Premier Icon Edukator
    Free Member

    I see that the Zoé 50 is now available in the UK, not cheap though at £269 / month and £800 down if I’ve read it correctly: I hate ads where I’m not even sure I’ve read it correctly, the French offer is crystal clear and yet after reading the following I’d have to ask questions:

    https://offers.renault.co.uk/cars/new-zoe/renaultselectionszeaccess?offer=893

    Premier Icon simon_g
    Full Member

    The NHS deals seem good but do compare with what you can get elsewhere – make sure you factor in things like pension implications for salary sacrifice schemes.

    There’s good lease (and indeed purchase) deals on 40kWh Leaf, eGolf, new Zoe. I have an eGolf on lease and am really enjoying it. Range not the best but plenty for our needs, I picked it up from Bradford and drove it home (228 miles) with some rapid charges on the way, no problem at all – planning to use it for some more long journeys.

    All EVs are just really pleasant to drive, even slow ones feel much quicker than they are, always loads of zip for getting out of junctions, etc. Preheating through winter is ace too.

    Overnight charging on 3-pin is OK if your electrics are up to it, just be sensible – it’s a lot of power for sustained period of time so a knackered old socket might be a problem. Some cars can reduce their charge rate in the settings to make it even slower.

    Premier Icon GrahamS
    Full Member

    That won’t remain the case forever but it still needs some more early adopters

    This is pretty much our thinking on the “eco” side too – if enough people start to go electric then the demand will improve the technology, lower the cost, improve the infrastructure, etc but it needs idiots like us to take the early adopter hit.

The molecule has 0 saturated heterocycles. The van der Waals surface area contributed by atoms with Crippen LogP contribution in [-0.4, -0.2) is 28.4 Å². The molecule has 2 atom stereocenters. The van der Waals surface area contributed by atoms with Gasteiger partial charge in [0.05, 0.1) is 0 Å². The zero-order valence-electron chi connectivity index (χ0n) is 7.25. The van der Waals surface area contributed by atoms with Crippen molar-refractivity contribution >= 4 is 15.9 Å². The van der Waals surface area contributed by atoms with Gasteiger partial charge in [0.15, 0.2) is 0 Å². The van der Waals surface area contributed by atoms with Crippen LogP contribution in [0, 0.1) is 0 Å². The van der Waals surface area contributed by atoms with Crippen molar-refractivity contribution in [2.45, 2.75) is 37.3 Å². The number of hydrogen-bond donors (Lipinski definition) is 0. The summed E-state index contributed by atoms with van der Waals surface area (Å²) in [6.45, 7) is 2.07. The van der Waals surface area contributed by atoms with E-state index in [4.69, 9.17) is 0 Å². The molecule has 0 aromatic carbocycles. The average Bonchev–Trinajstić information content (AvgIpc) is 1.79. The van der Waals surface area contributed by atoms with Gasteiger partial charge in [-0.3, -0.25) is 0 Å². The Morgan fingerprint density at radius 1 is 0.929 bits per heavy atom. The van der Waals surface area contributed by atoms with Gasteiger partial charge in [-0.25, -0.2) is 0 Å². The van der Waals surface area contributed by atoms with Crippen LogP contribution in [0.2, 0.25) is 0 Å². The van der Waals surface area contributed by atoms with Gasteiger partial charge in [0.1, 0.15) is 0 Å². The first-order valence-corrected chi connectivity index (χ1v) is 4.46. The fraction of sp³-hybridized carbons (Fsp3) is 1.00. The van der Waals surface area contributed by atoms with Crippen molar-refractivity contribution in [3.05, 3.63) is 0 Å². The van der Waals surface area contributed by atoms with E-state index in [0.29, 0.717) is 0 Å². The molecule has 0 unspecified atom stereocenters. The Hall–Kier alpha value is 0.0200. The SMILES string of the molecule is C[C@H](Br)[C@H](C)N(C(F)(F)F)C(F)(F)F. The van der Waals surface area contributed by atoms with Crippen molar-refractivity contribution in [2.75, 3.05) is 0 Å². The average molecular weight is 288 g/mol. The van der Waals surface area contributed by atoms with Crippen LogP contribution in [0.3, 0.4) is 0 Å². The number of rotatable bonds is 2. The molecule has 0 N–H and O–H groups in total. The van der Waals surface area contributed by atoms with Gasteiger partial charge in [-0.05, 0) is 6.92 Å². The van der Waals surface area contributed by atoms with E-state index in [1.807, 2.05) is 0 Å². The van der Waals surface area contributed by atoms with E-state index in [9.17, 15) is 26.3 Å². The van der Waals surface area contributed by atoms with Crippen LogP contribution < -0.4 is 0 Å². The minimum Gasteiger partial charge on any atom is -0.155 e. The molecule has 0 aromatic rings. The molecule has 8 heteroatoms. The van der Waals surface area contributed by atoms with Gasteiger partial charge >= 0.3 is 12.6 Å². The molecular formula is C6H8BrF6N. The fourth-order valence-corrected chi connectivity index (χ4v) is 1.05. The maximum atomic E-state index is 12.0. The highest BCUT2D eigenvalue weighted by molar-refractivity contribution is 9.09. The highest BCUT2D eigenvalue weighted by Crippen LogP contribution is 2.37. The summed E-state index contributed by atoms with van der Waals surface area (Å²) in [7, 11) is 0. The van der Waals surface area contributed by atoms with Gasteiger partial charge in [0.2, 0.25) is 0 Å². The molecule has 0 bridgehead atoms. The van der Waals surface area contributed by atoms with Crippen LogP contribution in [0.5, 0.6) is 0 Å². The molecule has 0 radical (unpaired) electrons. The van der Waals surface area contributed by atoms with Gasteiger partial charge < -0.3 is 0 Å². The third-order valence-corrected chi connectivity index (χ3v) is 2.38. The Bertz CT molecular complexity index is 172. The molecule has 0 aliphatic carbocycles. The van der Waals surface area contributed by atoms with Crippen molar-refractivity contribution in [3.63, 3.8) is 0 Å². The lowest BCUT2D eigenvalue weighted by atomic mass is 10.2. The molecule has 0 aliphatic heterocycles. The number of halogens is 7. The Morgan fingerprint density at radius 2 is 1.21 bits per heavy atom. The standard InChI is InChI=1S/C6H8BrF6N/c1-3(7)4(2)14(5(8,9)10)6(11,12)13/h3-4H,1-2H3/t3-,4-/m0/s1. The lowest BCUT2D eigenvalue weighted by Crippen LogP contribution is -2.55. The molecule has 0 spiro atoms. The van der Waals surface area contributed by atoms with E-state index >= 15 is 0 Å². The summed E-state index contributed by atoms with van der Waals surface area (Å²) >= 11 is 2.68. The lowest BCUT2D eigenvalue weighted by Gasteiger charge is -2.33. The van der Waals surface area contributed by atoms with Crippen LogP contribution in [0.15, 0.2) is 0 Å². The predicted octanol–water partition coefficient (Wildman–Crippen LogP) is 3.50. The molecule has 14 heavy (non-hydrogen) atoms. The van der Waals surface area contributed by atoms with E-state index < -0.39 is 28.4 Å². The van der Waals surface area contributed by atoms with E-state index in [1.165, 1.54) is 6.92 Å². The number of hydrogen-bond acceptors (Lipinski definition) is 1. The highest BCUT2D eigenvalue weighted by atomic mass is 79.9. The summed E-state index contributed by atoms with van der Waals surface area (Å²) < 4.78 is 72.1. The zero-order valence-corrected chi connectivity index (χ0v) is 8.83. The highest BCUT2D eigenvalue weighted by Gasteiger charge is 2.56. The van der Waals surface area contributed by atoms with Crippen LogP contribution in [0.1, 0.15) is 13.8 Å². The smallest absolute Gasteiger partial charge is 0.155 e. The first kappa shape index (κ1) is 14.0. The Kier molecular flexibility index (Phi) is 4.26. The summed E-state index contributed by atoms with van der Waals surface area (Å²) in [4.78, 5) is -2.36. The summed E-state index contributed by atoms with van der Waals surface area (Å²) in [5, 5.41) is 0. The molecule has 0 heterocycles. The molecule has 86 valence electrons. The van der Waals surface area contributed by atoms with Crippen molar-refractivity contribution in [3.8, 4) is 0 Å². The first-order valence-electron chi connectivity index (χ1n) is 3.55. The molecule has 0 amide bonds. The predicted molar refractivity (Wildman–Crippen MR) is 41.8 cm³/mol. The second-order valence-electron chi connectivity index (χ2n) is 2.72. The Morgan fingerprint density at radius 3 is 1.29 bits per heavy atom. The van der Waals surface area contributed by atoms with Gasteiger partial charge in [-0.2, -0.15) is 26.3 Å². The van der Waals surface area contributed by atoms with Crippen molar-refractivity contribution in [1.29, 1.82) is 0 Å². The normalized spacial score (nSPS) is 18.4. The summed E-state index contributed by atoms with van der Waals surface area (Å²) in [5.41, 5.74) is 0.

Premier Icon phil5556
    Full Member

    This was unfortunately the conclusion I reached looking middle of last year, That won’t remain the case forever but it still needs some more early adopters

    It’s not far off. Ours is going to cost £330 /month insured and maintained. Could have got it down to nearly £300 if I didn’t want the “S” and wasn’t fussed about colour and a couple of other extras. That’s to do 15k/year and Scottish power reckon it’ll save about £1500 of fuel a year if I mostly charge it off peak. And the priceless warm fuzzy feeling that I might just save a polar bear.

    Premier Icon swedishmetal
    Free Member

    Good real world review of Jag iPace from Harry’s Garage (Harry Metcalfe – used to own Evo magazine and is actually a Jag brand ambassador so surprisingly honest in this vid). Although it’s about the iPace some stuff is relevant to electric cars as a whole.

    Premier Icon Drac
    Full Member

    The NHS deals seem good but do compare with what you can get elsewhere – make sure you factor in things like pension implications for salary sacrifice schemes.

    The figures they give you show how it effects your pension, about £80 a year in my case so I’m not concerned.

    Premier Icon GrahamS
    Full Member

    For reference the Nissan Leaf quote came in at £297.22 a month:

    Premier Icon simon_g
    Full Member

    Good real world review of Jag iPace from Harry’s Garage

    Take with a pinch of salt IMO. I like him but this felt a bit silly in places. Many mistakes on public charging that he didn’t need to do anyway because the car had plenty of range to do his journey.

    Premier Icon Drac
    Full Member